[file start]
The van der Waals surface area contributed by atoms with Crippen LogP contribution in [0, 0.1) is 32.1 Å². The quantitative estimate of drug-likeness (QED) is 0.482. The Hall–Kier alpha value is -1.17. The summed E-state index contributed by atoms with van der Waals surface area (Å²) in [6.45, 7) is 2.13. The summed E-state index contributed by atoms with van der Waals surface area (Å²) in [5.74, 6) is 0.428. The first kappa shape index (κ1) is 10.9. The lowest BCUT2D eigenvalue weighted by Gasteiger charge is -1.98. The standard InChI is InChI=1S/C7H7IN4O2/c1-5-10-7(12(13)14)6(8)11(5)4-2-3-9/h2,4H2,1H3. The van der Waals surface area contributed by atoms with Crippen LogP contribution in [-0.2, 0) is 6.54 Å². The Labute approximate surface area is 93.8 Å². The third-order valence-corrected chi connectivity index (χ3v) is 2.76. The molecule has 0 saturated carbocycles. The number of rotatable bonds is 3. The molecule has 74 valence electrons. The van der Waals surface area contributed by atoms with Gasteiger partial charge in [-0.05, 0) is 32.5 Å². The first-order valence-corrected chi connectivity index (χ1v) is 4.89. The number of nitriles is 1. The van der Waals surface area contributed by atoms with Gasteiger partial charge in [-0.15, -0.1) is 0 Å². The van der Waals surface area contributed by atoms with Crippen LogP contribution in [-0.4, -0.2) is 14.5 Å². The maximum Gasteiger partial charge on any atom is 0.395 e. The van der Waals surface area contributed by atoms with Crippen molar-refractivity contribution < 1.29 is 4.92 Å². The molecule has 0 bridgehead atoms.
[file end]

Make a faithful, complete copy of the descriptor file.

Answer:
The van der Waals surface area contributed by atoms with Crippen LogP contribution in [0, 0.1) is 32.1 Å². The quantitative estimate of drug-likeness (QED) is 0.482. The Hall–Kier alpha value is -1.17. The summed E-state index contributed by atoms with van der Waals surface area (Å²) in [6.45, 7) is 2.13. The summed E-state index contributed by atoms with van der Waals surface area (Å²) in [5.74, 6) is 0.428. The first kappa shape index (κ1) is 10.9. The lowest BCUT2D eigenvalue weighted by Gasteiger charge is -1.98. The standard InChI is InChI=1S/C7H7IN4O2/c1-5-10-7(12(13)14)6(8)11(5)4-2-3-9/h2,4H2,1H3. The van der Waals surface area contributed by atoms with Crippen LogP contribution in [-0.2, 0) is 6.54 Å². The Labute approximate surface area is 93.8 Å². The third-order valence-corrected chi connectivity index (χ3v) is 2.76. The molecule has 0 saturated carbocycles. The number of rotatable bonds is 3. The molecule has 74 valence electrons. The van der Waals surface area contributed by atoms with Gasteiger partial charge in [-0.05, 0) is 32.5 Å². The first-order valence-corrected chi connectivity index (χ1v) is 4.89. The number of nitriles is 1. The van der Waals surface area contributed by atoms with Gasteiger partial charge in [-0.15, -0.1) is 0 Å². The van der Waals surface area contributed by atoms with Crippen LogP contribution in [-0.4, -0.2) is 14.5 Å². The maximum Gasteiger partial charge on any atom is 0.395 e. The van der Waals surface area contributed by atoms with Crippen molar-refractivity contribution < 1.29 is 4.92 Å². The molecule has 0 bridgehead atoms.